Samsung Gear Live Review: Is Good, Good Enough?

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Today we’re taking a look at Samsung’s Gear Live, one of the first Android Wear watches.

So at a glance you’ll notice that it’s very similar looking to the Gear 2.  In fact it’s the same sAMOLED display measuring 1.63-inches with a 320×320 resolution.  Though if you look closer you’ll notice the camera is gone.  And as for that button, it’s now on the side.

The strap, though similar, and still user swappable, is slightly different.  Gone is not only that textured finished, which I liked, but the clasp system.
Instead, and I say this with great resentment, Samsung has decided to include a Fitbit like system that’s design is notorious for coming undone.  Why Samsung wouldn’t include the clasp system from the Gear 2 is beyond me – I would have gladly paid $10-15 more for it.  No matter as I swapped out my Gear 2′s band for it – yes, they’re compatible.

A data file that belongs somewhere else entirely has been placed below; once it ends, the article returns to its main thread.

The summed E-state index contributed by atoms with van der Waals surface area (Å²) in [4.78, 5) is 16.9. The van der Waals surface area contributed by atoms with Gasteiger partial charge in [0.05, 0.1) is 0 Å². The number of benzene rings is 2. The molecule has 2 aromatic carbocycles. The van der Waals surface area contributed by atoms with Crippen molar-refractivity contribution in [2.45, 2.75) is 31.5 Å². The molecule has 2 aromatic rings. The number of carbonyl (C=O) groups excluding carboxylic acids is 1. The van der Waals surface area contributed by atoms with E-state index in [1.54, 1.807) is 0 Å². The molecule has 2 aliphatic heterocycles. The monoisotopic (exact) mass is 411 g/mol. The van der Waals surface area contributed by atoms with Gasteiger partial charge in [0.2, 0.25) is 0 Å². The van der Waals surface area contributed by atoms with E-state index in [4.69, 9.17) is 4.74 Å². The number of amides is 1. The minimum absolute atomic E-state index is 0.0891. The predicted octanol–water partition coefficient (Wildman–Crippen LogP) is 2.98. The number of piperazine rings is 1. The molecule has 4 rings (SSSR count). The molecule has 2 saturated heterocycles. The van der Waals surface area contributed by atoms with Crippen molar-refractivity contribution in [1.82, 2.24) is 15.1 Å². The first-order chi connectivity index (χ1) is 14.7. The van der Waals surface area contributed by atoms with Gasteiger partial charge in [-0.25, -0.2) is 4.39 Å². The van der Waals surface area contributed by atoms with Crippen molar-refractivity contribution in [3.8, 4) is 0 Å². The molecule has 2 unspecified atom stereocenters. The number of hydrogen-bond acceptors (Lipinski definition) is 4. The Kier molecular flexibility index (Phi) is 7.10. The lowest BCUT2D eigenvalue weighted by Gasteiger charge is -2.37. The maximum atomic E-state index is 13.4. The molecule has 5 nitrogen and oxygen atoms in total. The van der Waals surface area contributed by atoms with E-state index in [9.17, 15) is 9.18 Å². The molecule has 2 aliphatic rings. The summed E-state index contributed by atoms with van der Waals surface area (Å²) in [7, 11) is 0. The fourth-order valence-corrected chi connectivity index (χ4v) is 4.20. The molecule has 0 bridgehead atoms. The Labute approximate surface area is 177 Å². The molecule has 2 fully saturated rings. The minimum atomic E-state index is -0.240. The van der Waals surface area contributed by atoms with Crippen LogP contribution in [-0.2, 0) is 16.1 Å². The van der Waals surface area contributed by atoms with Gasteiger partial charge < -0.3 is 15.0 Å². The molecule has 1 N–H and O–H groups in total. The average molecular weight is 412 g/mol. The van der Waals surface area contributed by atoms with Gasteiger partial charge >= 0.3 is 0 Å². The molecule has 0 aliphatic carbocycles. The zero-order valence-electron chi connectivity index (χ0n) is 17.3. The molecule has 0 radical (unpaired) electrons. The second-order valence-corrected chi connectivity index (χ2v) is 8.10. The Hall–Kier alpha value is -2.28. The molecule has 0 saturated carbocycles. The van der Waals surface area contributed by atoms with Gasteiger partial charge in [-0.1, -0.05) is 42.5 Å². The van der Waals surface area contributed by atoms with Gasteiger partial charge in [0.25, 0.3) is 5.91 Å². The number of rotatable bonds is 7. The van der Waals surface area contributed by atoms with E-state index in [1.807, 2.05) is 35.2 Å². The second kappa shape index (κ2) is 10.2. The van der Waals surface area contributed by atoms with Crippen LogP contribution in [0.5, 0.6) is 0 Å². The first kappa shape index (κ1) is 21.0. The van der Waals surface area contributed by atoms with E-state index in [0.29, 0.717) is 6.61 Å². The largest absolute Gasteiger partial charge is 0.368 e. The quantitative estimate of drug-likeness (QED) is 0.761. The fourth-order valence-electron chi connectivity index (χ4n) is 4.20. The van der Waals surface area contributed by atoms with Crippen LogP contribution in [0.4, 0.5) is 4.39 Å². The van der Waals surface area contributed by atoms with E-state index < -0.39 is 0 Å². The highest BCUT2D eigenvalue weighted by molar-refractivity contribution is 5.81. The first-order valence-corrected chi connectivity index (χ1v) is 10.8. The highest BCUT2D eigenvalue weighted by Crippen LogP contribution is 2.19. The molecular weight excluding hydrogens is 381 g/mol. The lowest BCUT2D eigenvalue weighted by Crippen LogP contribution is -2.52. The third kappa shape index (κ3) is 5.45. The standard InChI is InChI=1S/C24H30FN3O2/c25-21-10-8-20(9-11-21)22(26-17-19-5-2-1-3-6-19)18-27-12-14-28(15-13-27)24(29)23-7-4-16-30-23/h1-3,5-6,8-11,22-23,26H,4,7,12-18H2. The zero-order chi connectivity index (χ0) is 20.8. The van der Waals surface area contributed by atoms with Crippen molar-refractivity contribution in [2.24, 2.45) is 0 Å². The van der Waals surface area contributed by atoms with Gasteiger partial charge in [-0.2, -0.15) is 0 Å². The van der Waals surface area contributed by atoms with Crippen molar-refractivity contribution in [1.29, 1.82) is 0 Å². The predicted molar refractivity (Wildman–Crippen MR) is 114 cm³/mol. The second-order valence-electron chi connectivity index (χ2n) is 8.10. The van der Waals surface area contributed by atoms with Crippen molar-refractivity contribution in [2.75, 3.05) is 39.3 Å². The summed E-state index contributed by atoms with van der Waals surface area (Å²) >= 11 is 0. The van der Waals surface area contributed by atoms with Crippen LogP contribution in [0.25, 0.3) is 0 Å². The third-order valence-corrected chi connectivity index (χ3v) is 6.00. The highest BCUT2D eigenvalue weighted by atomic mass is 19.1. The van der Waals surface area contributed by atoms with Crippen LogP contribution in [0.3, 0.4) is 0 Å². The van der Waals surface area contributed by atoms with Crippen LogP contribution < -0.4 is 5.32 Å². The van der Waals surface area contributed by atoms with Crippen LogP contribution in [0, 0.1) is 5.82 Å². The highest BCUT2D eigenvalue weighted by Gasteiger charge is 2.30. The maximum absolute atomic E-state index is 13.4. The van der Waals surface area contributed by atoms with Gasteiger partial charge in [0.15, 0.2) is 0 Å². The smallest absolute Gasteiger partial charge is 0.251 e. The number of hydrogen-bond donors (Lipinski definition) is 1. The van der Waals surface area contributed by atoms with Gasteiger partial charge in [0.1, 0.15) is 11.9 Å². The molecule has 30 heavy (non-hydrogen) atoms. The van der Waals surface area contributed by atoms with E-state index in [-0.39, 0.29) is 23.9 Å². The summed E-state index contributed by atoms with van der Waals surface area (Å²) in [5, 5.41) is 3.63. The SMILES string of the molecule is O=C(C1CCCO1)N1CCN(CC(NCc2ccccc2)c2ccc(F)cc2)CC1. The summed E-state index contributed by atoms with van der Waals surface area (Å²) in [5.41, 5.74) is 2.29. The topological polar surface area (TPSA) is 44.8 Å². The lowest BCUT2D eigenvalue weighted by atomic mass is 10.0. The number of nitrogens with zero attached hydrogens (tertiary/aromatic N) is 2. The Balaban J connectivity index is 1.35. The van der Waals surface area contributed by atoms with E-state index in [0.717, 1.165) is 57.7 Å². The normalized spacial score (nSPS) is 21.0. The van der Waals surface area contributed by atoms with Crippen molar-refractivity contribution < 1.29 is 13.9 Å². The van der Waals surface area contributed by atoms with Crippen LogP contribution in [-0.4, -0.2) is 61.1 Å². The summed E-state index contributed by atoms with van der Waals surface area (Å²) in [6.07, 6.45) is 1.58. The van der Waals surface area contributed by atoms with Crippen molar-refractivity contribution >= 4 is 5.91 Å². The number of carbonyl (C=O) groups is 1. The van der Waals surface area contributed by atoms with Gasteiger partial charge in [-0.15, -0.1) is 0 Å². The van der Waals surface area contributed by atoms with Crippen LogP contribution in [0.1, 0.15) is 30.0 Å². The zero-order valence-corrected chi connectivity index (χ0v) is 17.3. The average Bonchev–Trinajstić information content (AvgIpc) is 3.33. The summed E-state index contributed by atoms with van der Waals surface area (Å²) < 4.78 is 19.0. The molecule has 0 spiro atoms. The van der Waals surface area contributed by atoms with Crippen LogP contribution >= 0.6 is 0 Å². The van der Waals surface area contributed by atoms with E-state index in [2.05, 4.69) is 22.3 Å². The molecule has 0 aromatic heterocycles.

The back of the device has the same infrared heart rate monitor, which in my testing now works better for some reason. There is also the same contact points for charging. And yes, it’s the same charging cradle that comes with the Gear 2.  And while some have found it finicky, I’m ok with it, despite the fact that if you lose it you can’t charge your device and you’ll need to drop $20 to get a new one.

So setup is very simple – just download the Android Wear App to your Android phone, pair the two devices (over Bluetooth) and the rest is just waiting for everything to setup.  Initial setup took me about 5 minutes with the Gear Live downloading some things from my phone, or so it would seem, but it was simple as could be.  Once setup is complete, just touch the screen to wake the display, touch it again and Android’s familiar voice prompt appears.

The Android Wear app lists compatible apps, and while some what limited for now, there seems to be more added every day.